And I think the skills that people develop in that type of training, a perfectly transferable backing to their work posts. We’re not dealing with different problems, like here you are in business, worried about my password security, and I need to be worried about that in my personal life, And you’re worried about phishing emails and ransomware attacks, and turns out that most of those are actually directed to people at home, so I need to be worried about that too. So all the things you’re worried about, I’m worried about. So in theory, if you were to teach me the things that I needed to know, it would also be the things that you needed me to know. It’s interesting that we haven’t seemed to have come over from that direction.
Ellie Warner – Head of Cyber Awareness at Standard Chartered Bank (Singapore)
We tend to treat employees as risks, and as the weakest link, and we use all this terminology that suggests that they don’t actually have the power to be a strong security agent. So the language we use needs to change. We need to really think about our employees as security agents. Arm them with tools, make it really personal for them. So rather than talking about what’s in it for us, the company, how can the tools, techniques, and the tips we give them help them at home as well. These are human beings. They want to be able to be secure in their home life as much as they do when they come into the office. We need to change our rhetoric, really make it personal, and think like a marketer would be the third aspect.
So, audience-based awareness, rather than one size fits all.”
If I’m an application developer, I’m going to have a very different set of security questions than if I’m somebody that works in a branch sensor of a bank, for example. So we have to tailor our training based on the recipients, rather than everybody takes an e-learning course, or everybody read this policy document.
That’s insightful because I’ve never heard that before: think like a marketer. And then how about the actual delivery of those modules because we are used to reading really long documents and then either sign or, answer a few questions and then you’re done. But that’s, does not help us retain a lot of things in our head.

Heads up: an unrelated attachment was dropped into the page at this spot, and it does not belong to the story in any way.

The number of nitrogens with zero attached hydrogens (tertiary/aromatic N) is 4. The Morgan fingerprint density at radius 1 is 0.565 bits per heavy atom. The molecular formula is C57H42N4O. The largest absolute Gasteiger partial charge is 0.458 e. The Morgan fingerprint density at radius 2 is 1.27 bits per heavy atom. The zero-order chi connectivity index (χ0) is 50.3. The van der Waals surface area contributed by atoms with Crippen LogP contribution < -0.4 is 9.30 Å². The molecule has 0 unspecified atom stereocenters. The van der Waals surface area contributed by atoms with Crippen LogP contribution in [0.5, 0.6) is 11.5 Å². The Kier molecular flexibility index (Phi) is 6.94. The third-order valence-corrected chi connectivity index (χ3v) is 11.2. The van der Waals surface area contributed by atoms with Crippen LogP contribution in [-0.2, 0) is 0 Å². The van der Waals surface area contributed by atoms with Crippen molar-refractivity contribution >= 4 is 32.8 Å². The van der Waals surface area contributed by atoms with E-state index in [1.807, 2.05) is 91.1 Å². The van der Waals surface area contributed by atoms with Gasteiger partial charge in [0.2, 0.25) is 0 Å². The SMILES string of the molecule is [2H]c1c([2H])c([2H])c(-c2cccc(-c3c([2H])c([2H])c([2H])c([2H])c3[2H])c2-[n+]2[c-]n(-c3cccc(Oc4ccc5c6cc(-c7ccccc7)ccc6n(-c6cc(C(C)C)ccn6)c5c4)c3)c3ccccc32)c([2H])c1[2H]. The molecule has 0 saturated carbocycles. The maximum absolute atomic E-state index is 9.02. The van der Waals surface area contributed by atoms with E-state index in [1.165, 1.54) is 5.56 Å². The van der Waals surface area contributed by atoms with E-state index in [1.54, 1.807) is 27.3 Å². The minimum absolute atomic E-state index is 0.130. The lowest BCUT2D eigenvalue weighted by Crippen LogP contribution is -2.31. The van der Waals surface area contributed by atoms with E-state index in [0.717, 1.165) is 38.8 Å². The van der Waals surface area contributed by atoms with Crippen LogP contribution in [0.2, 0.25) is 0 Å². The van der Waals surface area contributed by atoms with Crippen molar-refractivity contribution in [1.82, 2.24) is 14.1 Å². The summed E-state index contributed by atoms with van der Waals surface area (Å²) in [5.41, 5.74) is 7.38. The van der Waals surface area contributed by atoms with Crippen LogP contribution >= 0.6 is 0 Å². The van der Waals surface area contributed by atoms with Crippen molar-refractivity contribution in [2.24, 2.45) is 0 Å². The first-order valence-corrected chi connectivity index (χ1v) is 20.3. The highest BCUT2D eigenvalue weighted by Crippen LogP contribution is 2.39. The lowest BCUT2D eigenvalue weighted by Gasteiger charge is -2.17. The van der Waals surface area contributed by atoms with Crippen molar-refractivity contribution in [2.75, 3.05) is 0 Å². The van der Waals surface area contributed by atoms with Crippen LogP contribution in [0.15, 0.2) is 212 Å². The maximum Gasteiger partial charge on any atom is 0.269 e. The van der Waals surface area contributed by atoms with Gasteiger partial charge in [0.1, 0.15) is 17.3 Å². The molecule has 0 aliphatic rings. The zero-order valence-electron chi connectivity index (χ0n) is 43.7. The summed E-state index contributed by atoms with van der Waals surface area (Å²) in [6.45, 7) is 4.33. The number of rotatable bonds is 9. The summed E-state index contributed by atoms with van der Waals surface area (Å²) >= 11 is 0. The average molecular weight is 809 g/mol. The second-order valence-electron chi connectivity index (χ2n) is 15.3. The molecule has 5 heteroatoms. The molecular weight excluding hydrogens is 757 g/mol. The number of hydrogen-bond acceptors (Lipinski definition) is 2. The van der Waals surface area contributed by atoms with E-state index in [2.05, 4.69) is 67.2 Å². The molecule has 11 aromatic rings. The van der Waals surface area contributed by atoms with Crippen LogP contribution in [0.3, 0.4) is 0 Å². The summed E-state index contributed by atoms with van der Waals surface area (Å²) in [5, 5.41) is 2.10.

It really doesn’t, does it? And everyone knows the kind of the adage about you know, if you read something versus if you see it versus if you do. So we are trying to get more and more immersive in the way that we run our training sessions. So, worst-case-scenario you would give somebody, as you said, a policy document. Read this, check the box, well it keeps the regulators happy, but are you actually changing their understanding? Probably not. They want to go back to their day job, straight! I have never met anyone that wants to do more e-learning. However, if you can shift that balance to doing, the chances of retention, and also their ability to understand the inherent risk, can only increase.
So one of the tools that we’re using, for example, is discussions around cyber case studies. So, industry news that might have happened, whether its BA, or Marriott, or Uber. Discuss what happened, what would you have done?
Especially if it was the human angle that led to the breach. So, what could you have done differently?”
And what are the types of information you need from us to help you do that? So get them involved, get them doing, get them discussing, rather than being passive agents of data overload, because no one responds well to that.